Emergency Dentist

An emergency dental visit can give you vital short-term relief from acute pain in the event of a dental crisis such as an oral infection or injury. Prompt professional treatment can avoid the risk of irreversible damage – maximizing your chances of a full recovery with the comprehensive, longer-term treatment you’re likely to need later.

You can help to safeguard yourself against a dental emergency by making sure your teeth and gums stay in good condition. This entails maintaining a regular routine of brushing and flossing and getting a dental check-up and professional teeth cleaning every six months.

However, you can never guarantee you won’t have a dental crisis. Accidents happen and other unforeseen circumstances may leave you in need of urgent dental care.

What Is a Dental Emergency?

A genuine dental emergency results from situations that require immediate treatment to:

  • Alleviate severe pain
  • Staunch heavy bleeding
  • Save a tooth
  • Halt the progress of a severe infection such as a dental abscess

In the case of pain and bleeding from a knocked-out tooth, fast treatment will give you the best chance of successful reinsertion of the tooth. A loose tooth, even pain-free, can also be a serious issue in adults.

Facial swelling or a lump on your gums combined with a high temperature can be a sign of an abscess or other serious infection in your mouth that could be potentially life-threatening.

Dangers of a Dental Abscess

A dental abscess – an infection in the gums or a tooth – can be highly dangerous without prompt treatment, and the pain it causes can be debilitating to the extent of making daily activities impossible.

Symptoms of a dental abscess include:

  • Severe toothache
  • Pain in the ear, neck or jaw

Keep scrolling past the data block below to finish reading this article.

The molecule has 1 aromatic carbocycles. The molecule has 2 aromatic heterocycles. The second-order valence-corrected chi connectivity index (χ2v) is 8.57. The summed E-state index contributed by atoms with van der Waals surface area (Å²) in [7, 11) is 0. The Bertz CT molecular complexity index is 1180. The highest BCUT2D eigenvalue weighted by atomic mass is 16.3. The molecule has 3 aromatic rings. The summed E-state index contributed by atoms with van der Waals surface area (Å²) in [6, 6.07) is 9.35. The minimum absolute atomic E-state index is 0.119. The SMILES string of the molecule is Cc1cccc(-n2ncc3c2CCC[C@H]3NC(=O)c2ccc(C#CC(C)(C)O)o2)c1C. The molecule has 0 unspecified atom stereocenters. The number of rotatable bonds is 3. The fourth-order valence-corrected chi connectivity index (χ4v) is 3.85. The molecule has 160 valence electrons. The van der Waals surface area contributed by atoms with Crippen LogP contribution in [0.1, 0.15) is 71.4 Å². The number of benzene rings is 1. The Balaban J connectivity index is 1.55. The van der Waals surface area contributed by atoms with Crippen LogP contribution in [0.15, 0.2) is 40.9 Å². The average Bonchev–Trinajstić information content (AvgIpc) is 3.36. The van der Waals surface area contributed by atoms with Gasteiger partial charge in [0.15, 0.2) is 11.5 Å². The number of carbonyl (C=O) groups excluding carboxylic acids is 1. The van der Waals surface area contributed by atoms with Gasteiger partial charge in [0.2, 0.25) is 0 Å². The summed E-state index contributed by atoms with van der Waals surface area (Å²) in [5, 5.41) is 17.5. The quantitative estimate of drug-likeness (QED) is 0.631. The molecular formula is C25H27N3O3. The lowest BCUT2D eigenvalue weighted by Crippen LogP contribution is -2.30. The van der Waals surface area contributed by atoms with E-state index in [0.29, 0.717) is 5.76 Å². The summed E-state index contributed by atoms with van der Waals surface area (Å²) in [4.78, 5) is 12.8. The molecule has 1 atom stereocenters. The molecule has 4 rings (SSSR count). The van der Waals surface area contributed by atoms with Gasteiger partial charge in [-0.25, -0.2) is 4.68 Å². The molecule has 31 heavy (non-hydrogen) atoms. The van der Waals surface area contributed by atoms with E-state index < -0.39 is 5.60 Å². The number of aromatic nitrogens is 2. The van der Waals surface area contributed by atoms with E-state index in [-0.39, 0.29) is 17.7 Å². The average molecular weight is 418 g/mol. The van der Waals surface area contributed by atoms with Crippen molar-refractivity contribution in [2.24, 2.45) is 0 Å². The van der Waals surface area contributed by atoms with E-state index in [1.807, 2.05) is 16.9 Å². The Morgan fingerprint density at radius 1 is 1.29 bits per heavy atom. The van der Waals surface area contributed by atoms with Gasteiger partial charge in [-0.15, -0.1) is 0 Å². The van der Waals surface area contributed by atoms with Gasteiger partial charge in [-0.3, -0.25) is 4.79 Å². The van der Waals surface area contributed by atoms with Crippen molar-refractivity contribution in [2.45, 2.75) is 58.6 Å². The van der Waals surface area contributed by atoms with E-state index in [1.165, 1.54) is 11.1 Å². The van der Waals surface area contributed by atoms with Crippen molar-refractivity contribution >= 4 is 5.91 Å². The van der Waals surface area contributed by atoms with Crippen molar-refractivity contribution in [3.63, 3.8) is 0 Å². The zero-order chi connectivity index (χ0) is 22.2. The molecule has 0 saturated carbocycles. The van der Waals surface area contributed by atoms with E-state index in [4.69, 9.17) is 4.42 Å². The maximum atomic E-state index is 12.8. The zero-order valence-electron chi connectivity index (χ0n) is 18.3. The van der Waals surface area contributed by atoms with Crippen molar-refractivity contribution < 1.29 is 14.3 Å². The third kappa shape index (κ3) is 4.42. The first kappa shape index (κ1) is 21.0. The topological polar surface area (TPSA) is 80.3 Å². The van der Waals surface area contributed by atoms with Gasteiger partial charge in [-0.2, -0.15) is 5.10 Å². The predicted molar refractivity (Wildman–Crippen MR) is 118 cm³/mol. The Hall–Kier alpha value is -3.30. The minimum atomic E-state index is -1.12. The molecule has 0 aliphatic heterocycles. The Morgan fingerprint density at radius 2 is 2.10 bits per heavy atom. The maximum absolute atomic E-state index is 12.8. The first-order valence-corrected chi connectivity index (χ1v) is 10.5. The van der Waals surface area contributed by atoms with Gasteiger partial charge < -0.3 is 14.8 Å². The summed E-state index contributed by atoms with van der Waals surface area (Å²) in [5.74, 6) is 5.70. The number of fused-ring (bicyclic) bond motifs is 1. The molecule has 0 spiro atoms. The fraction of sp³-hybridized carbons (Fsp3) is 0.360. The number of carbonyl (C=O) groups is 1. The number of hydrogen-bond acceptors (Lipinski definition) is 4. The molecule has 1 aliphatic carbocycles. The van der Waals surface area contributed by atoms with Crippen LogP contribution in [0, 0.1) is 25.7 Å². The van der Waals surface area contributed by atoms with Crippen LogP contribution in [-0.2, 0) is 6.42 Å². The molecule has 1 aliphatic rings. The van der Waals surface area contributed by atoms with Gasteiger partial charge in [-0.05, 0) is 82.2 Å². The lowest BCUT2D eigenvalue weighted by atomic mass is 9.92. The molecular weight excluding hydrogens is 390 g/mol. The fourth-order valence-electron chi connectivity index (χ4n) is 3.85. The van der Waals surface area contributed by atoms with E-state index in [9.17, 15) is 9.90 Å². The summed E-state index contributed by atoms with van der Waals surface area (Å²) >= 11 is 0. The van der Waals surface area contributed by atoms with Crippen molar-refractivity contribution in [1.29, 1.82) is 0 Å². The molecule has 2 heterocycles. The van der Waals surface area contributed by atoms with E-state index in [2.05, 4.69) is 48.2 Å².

• Sensitivity to hot and cold temperatures
  • Pain when eating
  • Fever
  • Swelling of the face

What Should I Do in a Dental Emergency?

Depending on the nature of your dental emergency, there may be certain steps you can take to help yourself while waiting to see the dentist.

It’s important to try to keep calm. Bear in mind that although you may be in pain, most dental emergencies don’t pose a serious health risk, and prompt professional treatment will avoid long-term damage.

Measures you can take to lessen discomfort and ease the stress of a dental emergency include:

  • Knocked-out tooth. Keep the tooth in a cup of milk or lightly-salted water and take it with you to your emergency dentist. The best chance of a successful reinsertion of the tooth is within one hour. Meanwhile, hold an ice pack to your face and take over-the-counter pain medication.
  • Facial swelling. Severe swelling of your face can indicate a serious infection in your mouth. Drink plenty of water and avoid lying down ahead of your emergency treatment.
  • Tongue injury. Your tongue can sometimes bleed profusely if you accidentally bite it. Apply gauze to the area and put pressure on it.

If you’ve injured your neck or head as well as sustaining dental trauma, ER should be your first port of call.

What Isn’t a Dental Emergency?

It’s not always clear to patients whether they’re having a real dental emergency. Issues that may seem to warrant urgent treatment can sometimes wait a day or two, provided you know how you take care of yourself in the meantime.

For example, a chipped tooth that doesn’t hurt isn’t considered an urgent situation, but a cracked tooth is an emergency if it’s very painful or has resulted in sharp fragments that could damage your mouth.

Mild toothache can usually wait for treatment as long as you don’t have symptoms of an abscess. Losing a crown or filling isn’t a dental emergency, either.

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